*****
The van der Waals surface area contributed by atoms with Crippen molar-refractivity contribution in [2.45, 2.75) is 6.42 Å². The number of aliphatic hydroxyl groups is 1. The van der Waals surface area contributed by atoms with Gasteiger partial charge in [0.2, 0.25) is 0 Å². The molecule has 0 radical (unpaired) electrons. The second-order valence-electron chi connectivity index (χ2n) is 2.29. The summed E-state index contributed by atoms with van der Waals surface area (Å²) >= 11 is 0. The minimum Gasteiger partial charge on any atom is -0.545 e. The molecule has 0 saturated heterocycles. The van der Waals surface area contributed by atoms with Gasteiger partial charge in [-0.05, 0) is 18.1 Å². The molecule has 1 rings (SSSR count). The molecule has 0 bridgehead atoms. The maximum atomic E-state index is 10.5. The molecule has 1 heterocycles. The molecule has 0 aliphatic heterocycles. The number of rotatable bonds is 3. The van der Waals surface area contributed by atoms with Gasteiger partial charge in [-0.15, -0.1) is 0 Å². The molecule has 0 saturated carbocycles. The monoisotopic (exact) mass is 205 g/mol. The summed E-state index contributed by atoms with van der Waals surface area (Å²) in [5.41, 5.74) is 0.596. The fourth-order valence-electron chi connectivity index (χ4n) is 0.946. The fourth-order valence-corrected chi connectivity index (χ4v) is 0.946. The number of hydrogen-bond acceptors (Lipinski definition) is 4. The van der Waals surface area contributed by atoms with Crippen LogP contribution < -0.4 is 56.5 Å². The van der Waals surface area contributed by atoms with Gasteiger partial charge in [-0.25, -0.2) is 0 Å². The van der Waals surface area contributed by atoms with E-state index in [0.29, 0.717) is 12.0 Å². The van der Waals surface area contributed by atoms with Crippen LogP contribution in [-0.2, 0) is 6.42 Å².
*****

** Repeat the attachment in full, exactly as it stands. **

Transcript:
The van der Waals surface area contributed by atoms with Crippen molar-refractivity contribution in [2.45, 2.75) is 6.42 Å². The number of aliphatic hydroxyl groups is 1. The van der Waals surface area contributed by atoms with Gasteiger partial charge in [0.2, 0.25) is 0 Å². The molecule has 0 radical (unpaired) electrons. The second-order valence-electron chi connectivity index (χ2n) is 2.29. The summed E-state index contributed by atoms with van der Waals surface area (Å²) >= 11 is 0. The minimum Gasteiger partial charge on any atom is -0.545 e. The molecule has 0 saturated heterocycles. The van der Waals surface area contributed by atoms with Gasteiger partial charge in [-0.05, 0) is 18.1 Å². The molecule has 1 rings (SSSR count). The molecule has 0 bridgehead atoms. The maximum atomic E-state index is 10.5. The molecule has 1 heterocycles. The molecule has 0 aliphatic heterocycles. The number of rotatable bonds is 3. The van der Waals surface area contributed by atoms with Gasteiger partial charge in [-0.15, -0.1) is 0 Å². The molecule has 0 saturated carbocycles. The monoisotopic (exact) mass is 205 g/mol. The summed E-state index contributed by atoms with van der Waals surface area (Å²) in [5.41, 5.74) is 0.596. The fourth-order valence-electron chi connectivity index (χ4n) is 0.946. The fourth-order valence-corrected chi connectivity index (χ4v) is 0.946. The number of hydrogen-bond acceptors (Lipinski definition) is 4. The van der Waals surface area contributed by atoms with Crippen LogP contribution < -0.4 is 56.5 Å². The van der Waals surface area contributed by atoms with Gasteiger partial charge in [-0.25, -0.2) is 0 Å². The van der Waals surface area contributed by atoms with E-state index in [0.29, 0.717) is 12.0 Å². The van der Waals surface area contributed by atoms with Crippen LogP contribution in [-0.2, 0) is 6.42 Å².